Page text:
A Hartman Perspective on Thailand’s Rescue
C. Stephen Byrum, PhD
In a world so often filled with bad news, the unfolding of the rescue of the young soccer players and their coach from the mountain caves of Thailand was remarkably positive. Even with all of our joy in their rescue, I doubt that we could ever be able to fully appreciate the magnitude of what took place there. This may be one of—if not the—greatest rescue efforts of our lifetime. People have asked, “Was it a miracle or was it science?” It was probably something of both. How refreshing and constructive of hope when something turns out so well!
I have not been able to keep from seeing these events through the lens of the work of Robert Hartman; maybe I do that with everything, but I believe Hartman would have seen the events clearly through his three “value lenses.”
Without any question, we can see a powerful force of the Intrinsic—People Judgment—directed at these boys and their coach. There were all kinds of expressions of care, love, and concern directed at those trapped in the cave and those trying to help. This peaked, of course, in the loss of the life of the heroic Thai cave diver, Saman Gunan. The Intrinsic brings people together and focuses their concern in ways that provide powerful motivation and actions beyond the normal scope of human energy.
There was also plenty of evidence of the Extrinsic—Work/Task Judgment—in the equipment and processes that likely made the rescue possible. Without the hard and disciplined task competency and effectiveness, the story could never have turned out as well as it did. Skill sets and disciplined practice is always incredibly vital.
Yet, I am convinced that as important as these two aspects of the rescue were, the really significant dynamic was the Systemic—Big Picture Judgment—plan. This part of the process took longer, and I’m sure was exasperating to the families. However, if the rescuers would have rushed in with all kinds of Intrinsic love and Extrinsic equipment—without a detailed, comprehensive, and tested plan—the results could have been very different. We should forever see this moment as a primary example of how a well-developed Systemic plan allowed the Extrinsic efforts and Intrinsic care to be guided to a successful conclusion.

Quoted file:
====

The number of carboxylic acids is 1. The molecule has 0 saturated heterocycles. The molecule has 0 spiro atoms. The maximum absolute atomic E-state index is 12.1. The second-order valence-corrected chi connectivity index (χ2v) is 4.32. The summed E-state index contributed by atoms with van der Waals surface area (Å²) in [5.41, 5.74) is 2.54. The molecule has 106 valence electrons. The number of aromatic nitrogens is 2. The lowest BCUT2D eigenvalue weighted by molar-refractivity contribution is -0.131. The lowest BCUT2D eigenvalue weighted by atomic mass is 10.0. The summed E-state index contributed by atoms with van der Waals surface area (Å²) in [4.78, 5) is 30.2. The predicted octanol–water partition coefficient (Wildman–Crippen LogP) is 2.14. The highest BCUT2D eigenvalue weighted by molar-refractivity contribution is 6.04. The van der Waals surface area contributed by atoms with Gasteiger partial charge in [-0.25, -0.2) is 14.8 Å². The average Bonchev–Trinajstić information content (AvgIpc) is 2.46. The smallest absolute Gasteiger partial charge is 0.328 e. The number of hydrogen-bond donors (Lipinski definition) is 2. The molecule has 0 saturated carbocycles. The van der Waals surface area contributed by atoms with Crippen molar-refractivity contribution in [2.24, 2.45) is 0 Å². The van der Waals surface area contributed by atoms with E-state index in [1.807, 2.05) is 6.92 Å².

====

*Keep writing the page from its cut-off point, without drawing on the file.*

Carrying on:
One of my greatest professors, a man named Rolf-Dieter Herrmann, always greeted people in what at first seemed to me to be a very strange way. Instead of saying “Hello” or “How are you doing?” he would ask, “What is your plan? What is your plan?” I am certain that he believed that action without a “plan” was likely to be well-intended (Intrinsic) and even well-executed (Extrinsic) at times, but—in lieu of the plan—was likely to be spasmodic or inadequately directed. The rescuers in Thailand certainly gave us a profound example of the integration of all three dimensions of Hartman’s axiology.
Thailand is culturally a place where meditation, deliberation, and reflection are honored and used with intention and high consciousness. We have even learned that the boys’ coach used priestly training in mediation to keep the boys calm and strengthened for their arduous experience. The rescue was a success thanks to a multitude of circumstances; it is almost as if the stars aligned, and what a great outcome for the boys and their coach to be able to reunite with their families when everything pointed towards an ominous ending. My old teacher was so right: “Do you have a plan?”